Pavilion: Chapter 1 is out and we forgot to tell you. Oops!


We’ve posted a few times about pretty isometric puzzler Pavilion [official site] over the years but, rather crucially, didn’t post that it was now out. This seems like a good day to rectify that, especially as I’m in the mood for some soothing puzzles as I nurse my cup of tea this morning.

Pavilion is the one which looks a touch like Monument Valley in that it takes a similar Escher-esque approach to isometric level and art design, with staircases and platforms aplenty. The actual interaction is not of the geometry-replumbing kind, though. Pavilion is about encouraging a character to move through the world by attracting or repelling them. If you manipulate them correctly you can get them to open up passageways and find objects or step on pressure plates – it’s that sort of lock-and-key game loop where each progression seems to meet a new locked door and you puzzle out the key.

As per the devs:

Pavilion takes place in a world unknown to both the player and the main character. A surreal dream-like place where reality clash with fantasy. Fully realised in beautiful hand-crafted 2d graphics and dreamy ambient music that makes for an unforgettable audio-visual experience.

The developers, Visiontrick Media, refer to it as a “fourth-person” game which is irksome in so far as it seems to obscure what’s actually going on. To clarify, you’re playing as a sort of hovering gold blob which can only interact with the main character indirectly.

I’ve only just started playing so I don’t know how complex it might get but the interactions at this point are things like switching spotlights on or off so you encourage or deter the character from walking along particular routes. There are also bells which can entice him over to particular pads. You might need to encourage him over a series of pressure plates to open a door so it becomes about interacting with the right elements in the right order. The character has a certain amount of predetermined behaviour so I’ve found myself trying to “trick” him into doing my bidding at times.

The controls are a little odd, in that you can either use a gamepad or space and the arrow keys. It feels like a game that should lend itself really well to mouse interactions and as a result playing keyboard or controller both feel strangely slow and occasionally frustrating. There’s also an eye-tracker version if you have the tech for that but I don’t so I have no idea what that’s like in terms of its implementation.

A word to the wise: this is chapter 1 of the game. Chapter 2 will be coming as DLC in 2017, although it’s not clear to me from digging about in discussions and reading blog posts whether this will be an extra cost or not. From reading comments on forums it sounds like the game takes a couple of hours complete or thereabouts, however as it’s a puzzle game your mileage may vary.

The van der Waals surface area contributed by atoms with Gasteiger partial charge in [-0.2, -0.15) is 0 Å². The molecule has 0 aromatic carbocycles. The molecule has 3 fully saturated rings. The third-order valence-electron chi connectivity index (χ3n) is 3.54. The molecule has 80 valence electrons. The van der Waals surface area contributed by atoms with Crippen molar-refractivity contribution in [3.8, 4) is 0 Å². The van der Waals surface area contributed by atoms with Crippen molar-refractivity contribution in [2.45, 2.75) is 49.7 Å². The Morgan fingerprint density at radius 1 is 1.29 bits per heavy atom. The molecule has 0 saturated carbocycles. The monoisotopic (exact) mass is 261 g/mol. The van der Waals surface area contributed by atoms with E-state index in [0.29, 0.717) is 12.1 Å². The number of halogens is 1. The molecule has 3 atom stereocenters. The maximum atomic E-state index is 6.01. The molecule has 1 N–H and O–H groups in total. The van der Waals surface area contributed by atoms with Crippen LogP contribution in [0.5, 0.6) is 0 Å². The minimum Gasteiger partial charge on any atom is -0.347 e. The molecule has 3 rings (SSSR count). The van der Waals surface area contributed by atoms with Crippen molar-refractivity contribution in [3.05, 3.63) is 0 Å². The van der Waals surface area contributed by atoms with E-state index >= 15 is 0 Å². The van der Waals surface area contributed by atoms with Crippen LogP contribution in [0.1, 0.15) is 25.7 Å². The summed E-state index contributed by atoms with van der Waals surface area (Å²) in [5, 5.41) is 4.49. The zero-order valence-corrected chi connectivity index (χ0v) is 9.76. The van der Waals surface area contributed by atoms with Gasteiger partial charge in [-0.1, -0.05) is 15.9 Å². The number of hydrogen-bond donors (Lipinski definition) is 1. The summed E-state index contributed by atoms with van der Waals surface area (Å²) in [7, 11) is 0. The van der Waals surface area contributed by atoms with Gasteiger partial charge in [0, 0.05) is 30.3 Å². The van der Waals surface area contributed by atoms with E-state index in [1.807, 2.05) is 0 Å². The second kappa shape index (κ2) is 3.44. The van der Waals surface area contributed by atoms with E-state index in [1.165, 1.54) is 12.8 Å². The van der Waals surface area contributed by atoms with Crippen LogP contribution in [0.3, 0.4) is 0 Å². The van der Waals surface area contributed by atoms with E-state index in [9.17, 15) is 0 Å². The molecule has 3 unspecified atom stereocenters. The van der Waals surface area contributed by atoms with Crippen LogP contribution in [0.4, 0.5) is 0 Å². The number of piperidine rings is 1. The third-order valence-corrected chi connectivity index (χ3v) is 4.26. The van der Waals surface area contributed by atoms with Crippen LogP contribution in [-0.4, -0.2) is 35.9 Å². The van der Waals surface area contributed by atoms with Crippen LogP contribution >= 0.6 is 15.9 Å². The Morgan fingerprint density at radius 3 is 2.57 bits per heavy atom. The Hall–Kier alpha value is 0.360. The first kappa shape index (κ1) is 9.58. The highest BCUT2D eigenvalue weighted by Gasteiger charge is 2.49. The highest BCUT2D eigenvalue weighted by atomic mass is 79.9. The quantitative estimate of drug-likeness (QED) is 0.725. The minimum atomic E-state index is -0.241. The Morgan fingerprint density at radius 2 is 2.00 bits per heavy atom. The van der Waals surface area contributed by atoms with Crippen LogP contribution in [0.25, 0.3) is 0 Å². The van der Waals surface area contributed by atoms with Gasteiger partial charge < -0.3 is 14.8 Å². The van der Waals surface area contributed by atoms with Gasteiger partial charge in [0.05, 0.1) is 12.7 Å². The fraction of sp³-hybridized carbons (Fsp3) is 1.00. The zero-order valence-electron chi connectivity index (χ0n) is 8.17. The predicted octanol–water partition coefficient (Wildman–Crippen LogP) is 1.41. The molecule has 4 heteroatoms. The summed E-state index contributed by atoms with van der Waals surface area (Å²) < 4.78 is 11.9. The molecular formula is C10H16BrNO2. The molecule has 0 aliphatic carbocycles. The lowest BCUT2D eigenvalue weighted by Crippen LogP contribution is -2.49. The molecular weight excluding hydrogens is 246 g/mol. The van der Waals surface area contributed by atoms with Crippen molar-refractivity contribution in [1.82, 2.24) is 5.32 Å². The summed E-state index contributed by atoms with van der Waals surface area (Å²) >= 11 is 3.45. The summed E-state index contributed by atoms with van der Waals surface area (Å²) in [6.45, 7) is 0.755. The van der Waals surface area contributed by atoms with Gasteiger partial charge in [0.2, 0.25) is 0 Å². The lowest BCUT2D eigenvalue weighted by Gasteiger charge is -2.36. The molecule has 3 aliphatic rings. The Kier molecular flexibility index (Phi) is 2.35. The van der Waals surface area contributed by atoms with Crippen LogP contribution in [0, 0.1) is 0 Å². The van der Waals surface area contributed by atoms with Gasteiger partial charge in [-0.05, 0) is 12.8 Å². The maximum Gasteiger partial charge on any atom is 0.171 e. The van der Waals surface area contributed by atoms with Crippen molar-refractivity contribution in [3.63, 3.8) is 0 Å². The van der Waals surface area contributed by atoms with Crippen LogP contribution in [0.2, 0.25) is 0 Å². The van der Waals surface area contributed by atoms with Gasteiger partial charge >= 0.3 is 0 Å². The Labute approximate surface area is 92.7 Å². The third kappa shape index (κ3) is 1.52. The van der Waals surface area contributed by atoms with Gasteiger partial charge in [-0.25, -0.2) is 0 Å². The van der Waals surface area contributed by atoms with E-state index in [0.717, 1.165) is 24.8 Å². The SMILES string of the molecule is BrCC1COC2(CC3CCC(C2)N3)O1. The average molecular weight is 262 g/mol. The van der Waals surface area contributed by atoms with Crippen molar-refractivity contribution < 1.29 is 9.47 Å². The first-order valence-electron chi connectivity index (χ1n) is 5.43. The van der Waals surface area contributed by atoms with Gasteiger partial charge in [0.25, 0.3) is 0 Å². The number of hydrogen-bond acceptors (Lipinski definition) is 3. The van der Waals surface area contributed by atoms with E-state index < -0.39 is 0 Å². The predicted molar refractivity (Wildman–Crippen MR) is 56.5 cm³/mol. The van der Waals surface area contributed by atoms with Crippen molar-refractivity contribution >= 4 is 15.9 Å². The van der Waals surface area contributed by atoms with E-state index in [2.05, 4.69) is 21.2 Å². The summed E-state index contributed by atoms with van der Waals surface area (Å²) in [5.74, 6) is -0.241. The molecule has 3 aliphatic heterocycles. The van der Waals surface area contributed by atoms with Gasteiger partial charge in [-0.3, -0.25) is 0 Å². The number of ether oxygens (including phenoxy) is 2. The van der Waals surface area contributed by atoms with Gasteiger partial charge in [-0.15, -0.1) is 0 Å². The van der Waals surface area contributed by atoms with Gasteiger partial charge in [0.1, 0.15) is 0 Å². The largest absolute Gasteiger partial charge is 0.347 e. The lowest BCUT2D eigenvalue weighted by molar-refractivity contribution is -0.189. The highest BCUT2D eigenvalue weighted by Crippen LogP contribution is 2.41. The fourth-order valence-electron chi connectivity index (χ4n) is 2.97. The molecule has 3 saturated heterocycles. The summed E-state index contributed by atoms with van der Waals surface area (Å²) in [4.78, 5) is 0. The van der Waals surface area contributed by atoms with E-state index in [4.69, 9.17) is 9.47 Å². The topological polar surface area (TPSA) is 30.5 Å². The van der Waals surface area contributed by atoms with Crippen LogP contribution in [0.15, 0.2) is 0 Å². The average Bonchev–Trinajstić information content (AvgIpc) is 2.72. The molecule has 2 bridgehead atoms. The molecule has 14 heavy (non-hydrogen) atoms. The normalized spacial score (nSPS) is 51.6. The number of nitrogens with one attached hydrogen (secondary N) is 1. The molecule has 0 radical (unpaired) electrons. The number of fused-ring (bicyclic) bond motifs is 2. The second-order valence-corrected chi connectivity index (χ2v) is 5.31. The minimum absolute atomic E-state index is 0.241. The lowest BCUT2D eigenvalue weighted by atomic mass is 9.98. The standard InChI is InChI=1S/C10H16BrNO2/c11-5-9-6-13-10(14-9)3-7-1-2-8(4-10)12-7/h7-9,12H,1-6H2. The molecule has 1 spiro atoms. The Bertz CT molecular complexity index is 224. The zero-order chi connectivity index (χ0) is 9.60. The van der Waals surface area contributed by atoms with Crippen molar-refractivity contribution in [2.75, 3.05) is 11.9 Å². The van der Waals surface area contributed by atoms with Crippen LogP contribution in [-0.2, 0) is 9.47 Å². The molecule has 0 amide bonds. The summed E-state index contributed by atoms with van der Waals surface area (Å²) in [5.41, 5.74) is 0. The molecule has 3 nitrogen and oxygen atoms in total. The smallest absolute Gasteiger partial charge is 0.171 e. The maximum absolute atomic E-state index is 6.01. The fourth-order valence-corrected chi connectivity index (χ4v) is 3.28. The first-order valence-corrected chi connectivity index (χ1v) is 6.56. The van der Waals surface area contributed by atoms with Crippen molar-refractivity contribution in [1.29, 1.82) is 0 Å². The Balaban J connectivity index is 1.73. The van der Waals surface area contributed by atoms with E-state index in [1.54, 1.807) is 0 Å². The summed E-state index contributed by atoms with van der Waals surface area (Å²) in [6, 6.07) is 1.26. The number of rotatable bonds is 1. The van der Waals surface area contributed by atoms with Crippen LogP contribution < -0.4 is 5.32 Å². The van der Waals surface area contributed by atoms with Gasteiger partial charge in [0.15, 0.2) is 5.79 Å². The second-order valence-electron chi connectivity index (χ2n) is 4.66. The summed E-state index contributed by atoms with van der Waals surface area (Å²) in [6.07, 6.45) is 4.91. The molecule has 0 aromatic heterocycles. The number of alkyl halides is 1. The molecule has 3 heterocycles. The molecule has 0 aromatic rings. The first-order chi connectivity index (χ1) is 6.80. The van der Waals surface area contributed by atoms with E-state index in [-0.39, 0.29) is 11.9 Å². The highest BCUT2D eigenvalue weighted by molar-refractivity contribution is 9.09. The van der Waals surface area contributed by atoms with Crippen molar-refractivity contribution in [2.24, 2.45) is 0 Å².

1. iucounu says:

    Fourth person would be what, ‘we’?

    • tigerfort says:

      “We” is first person plural. There’s no such thing as 4th person either gramatically or narratively.

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    johannsebastianbach says:

    Looks beautiful, but your description of the controls kind of turned me off.
    Will there be a Wot I Think?

  3. MrBehemoth says:

    “Fourth person”? Ick!

    The use of grammatical person in describing games mechanics/genres has always bothered me. Technically “first person” games are closest to what is rightly called “second person”, as in “you go here, you shoot that.” A “first person” game would be one that tells you, “I go here, I shoot that” – so maybe the only type of game that could be in the first person would be a text adventure where the protagonist is describing their actions to you.

    This game, like every other game where you can see the protagonist, is third person. It’s no more “fourth person” than any other game that allows you to influence rather than control the protagonist(s). Lemmings, for example. Calling it “fourth person” is an attempt to generate a gimmick where there isn’t one.

    Having said that, it looks really pretty and sounds like something I would like to play.

    • Darth Gangrel says:

      No matter, all talk about fourth person and associated gimmicks will be forgotten when we move further into the fourth dimension, i.e. time.

    • Sir_Deimos says:

      I would argue that perspective naming doesn’t transfer cleanly when you change medium from book to video game – it may not even be a concept that can be broadly applied since the player’s role in the game can vary wildly.
      When reading a book, there are very clear boundaries between narrator, the text itself, and the reader; so 1st person, 3rd person, etc. work well. However, when playing ie. CoD the boundary between the player and the protagonist is supposed to be non-existent. Even though the text on screen may read “Go to Alpha Objective” the player interprets that as “I need to go to Alpha Objective” not “The protagonist needs to get to Alpha Objective”, making the “First Person” classification make sense. However, in a game like Civilization, the player is not controlling an avatar within the game world and so those boundaries are well defined again and even though the player is thinking “I should build a granary” you wouldn’t call Civ a 1st person game.